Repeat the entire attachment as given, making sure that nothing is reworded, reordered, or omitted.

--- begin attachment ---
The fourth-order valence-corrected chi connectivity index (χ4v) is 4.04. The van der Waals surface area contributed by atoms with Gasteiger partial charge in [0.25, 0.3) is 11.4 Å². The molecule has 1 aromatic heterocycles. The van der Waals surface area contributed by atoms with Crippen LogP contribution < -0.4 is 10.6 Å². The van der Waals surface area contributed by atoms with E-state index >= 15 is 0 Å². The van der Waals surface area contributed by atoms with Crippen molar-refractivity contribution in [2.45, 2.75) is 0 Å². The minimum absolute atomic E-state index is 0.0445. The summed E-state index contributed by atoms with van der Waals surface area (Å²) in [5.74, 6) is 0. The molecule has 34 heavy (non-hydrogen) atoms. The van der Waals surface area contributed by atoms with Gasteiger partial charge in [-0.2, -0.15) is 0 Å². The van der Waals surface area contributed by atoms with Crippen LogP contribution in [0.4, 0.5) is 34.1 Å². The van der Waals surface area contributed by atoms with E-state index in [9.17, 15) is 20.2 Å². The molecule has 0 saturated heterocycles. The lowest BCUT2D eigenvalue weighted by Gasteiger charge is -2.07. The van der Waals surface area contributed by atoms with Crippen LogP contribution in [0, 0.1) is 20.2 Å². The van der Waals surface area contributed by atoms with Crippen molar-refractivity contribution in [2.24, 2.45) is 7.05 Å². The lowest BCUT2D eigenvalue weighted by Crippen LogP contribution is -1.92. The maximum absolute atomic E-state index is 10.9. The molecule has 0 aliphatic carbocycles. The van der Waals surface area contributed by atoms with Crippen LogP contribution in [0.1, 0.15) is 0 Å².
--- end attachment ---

The fourth-order valence-corrected chi connectivity index (χ4v) is 4.04. The van der Waals surface area contributed by atoms with Gasteiger partial charge in [0.25, 0.3) is 11.4 Å². The molecule has 1 aromatic heterocycles. The van der Waals surface area contributed by atoms with Crippen LogP contribution < -0.4 is 10.6 Å². The van der Waals surface area contributed by atoms with E-state index >= 15 is 0 Å². The van der Waals surface area contributed by atoms with Crippen molar-refractivity contribution in [2.45, 2.75) is 0 Å². The minimum absolute atomic E-state index is 0.0445. The summed E-state index contributed by atoms with van der Waals surface area (Å²) in [5.74, 6) is 0. The molecule has 34 heavy (non-hydrogen) atoms. The van der Waals surface area contributed by atoms with Gasteiger partial charge in [-0.2, -0.15) is 0 Å². The van der Waals surface area contributed by atoms with Crippen LogP contribution in [0.4, 0.5) is 34.1 Å². The van der Waals surface area contributed by atoms with E-state index in [9.17, 15) is 20.2 Å². The molecule has 0 saturated heterocycles. The lowest BCUT2D eigenvalue weighted by Gasteiger charge is -2.07. The van der Waals surface area contributed by atoms with Crippen LogP contribution in [0, 0.1) is 20.2 Å². The van der Waals surface area contributed by atoms with Crippen molar-refractivity contribution in [2.24, 2.45) is 7.05 Å². The lowest BCUT2D eigenvalue weighted by Crippen LogP contribution is -1.92. The maximum absolute atomic E-state index is 10.9. The molecule has 0 aliphatic carbocycles. The van der Waals surface area contributed by atoms with Crippen LogP contribution in [0.1, 0.15) is 0 Å².